The electric power steering is another hidden addition. It’s a unit from a Toyota Corolla that was grafted into the factory column and tucked under the dash. It’s computer-controlled to provide variable assist based on vehicle speed. With the modified column, I needed to find a place for the shifter. Since the 4l60e is cable shifted anyway, my friend (and super talented fabricator) Jody Jackson crafted a one-off shifter that is mounted under the driver’s seat.  It slides side to side to shift and makes “How do you shift it?” the number one question I get about my truck.

The gauges in the truck are one-off as well. I needed an electric speedometer to interface with the electric trans and the original cluster only had idiot lights in the base, three hole bezel. The “normal” course of action is to upgrade to the seven hole cluster with additional gauges. Of course, that’d be too simple for one of my projects. I modified an early four-in-one G10 van gauge to fit in place of the original fuel gauge to add oil pressure, voltage, and water temp. All the gauge faces were repainted and stenciled to look just like what could of been in 1968. 

Moving on back, the bed is another custom touch. The quartersawn zebrawood was sealed and grain filler was used to fill in the deep wood grain. It’s finished with over a dozen coats of polyurethane that was block sanded between coats to give it a glass like finish that mimics the faux plastic woodgrain found in modern vehicles.  What’s not as obvious at first glance is that there are no visible fasteners in the bed floor and the tubs are sectioned units from a Squarebody C10. The tubs bolt in from the side instead of fitting on top of the wood like factory ’68 tubs. This, again, helps with hiding the fasteners but their shape combined with raising the bed floor only 2-1/4” helps to make it appear that it wasn’t modified at all. The slight height difference just allows the truck to ride just a bit lower.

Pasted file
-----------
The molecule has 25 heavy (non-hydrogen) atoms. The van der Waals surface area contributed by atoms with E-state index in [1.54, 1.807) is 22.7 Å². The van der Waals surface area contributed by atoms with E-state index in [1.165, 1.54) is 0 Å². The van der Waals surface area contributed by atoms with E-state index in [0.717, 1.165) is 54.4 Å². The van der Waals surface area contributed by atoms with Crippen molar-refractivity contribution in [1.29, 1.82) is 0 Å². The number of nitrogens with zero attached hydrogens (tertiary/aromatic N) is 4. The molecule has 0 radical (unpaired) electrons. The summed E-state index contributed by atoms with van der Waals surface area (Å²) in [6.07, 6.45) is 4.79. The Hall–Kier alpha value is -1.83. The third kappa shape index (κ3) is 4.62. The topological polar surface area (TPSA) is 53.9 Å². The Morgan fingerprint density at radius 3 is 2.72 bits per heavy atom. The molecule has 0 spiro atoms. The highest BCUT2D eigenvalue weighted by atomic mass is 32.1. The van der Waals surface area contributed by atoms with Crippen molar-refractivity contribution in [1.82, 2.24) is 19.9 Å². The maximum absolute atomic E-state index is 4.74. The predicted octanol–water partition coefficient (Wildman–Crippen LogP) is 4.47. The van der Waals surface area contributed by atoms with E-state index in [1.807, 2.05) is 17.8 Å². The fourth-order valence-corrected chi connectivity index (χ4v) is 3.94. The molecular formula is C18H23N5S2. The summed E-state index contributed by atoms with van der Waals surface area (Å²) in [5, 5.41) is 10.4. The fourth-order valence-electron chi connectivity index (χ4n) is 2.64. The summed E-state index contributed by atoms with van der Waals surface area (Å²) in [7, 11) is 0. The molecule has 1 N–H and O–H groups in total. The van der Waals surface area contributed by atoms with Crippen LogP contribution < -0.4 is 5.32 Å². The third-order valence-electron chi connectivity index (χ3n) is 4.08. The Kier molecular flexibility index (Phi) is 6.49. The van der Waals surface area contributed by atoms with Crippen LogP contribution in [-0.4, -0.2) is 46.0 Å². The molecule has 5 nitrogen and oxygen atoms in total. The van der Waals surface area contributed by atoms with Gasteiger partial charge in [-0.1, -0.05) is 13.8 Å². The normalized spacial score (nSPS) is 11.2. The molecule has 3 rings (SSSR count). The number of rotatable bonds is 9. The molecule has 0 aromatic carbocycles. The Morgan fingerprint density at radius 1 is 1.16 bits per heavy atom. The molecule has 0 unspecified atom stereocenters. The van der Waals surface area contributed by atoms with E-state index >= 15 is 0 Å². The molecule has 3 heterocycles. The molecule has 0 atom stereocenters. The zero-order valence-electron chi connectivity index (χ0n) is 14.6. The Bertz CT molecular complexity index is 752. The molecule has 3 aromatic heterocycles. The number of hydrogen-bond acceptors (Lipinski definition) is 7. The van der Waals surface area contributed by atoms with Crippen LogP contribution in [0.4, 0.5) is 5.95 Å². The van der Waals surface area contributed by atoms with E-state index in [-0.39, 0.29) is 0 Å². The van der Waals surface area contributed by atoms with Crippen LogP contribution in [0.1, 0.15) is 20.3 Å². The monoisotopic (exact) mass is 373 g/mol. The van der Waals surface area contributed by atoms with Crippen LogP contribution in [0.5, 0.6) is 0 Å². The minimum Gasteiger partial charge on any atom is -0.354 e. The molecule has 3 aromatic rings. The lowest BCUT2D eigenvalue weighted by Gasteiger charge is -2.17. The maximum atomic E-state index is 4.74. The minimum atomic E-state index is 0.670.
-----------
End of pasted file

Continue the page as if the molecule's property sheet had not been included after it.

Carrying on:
The aluminum trim on the exterior of the truck is NOS where I could find it and reproductions of factory ’68 pieces where I couldn’t. I was able to carefully work out the dents and polish all the stainless trim pieces and re-use them. The only departures from factory exterior trim are the smooth side marker lights that are bolt in units from a G10 van and the GSI billet aluminum door handles.  

To close out this fast-forward through the build of Inline, I’d like to point out that my truck was built in my 24×36 detached garage by me, my wife, and a lot of talented friends. The only work that I outsourced was the upholstery and the machine work on the engine. Even those guys did me a favor by taking on the projects due to their uniqueness. I doubt either of them charged me enough to even cover their time. There were a lot of long days and late nights working on my truck. Whether my friends turned wrenches beside me or just stopped to talk and provide some company, they all played a part in this build. For that, I am thankful.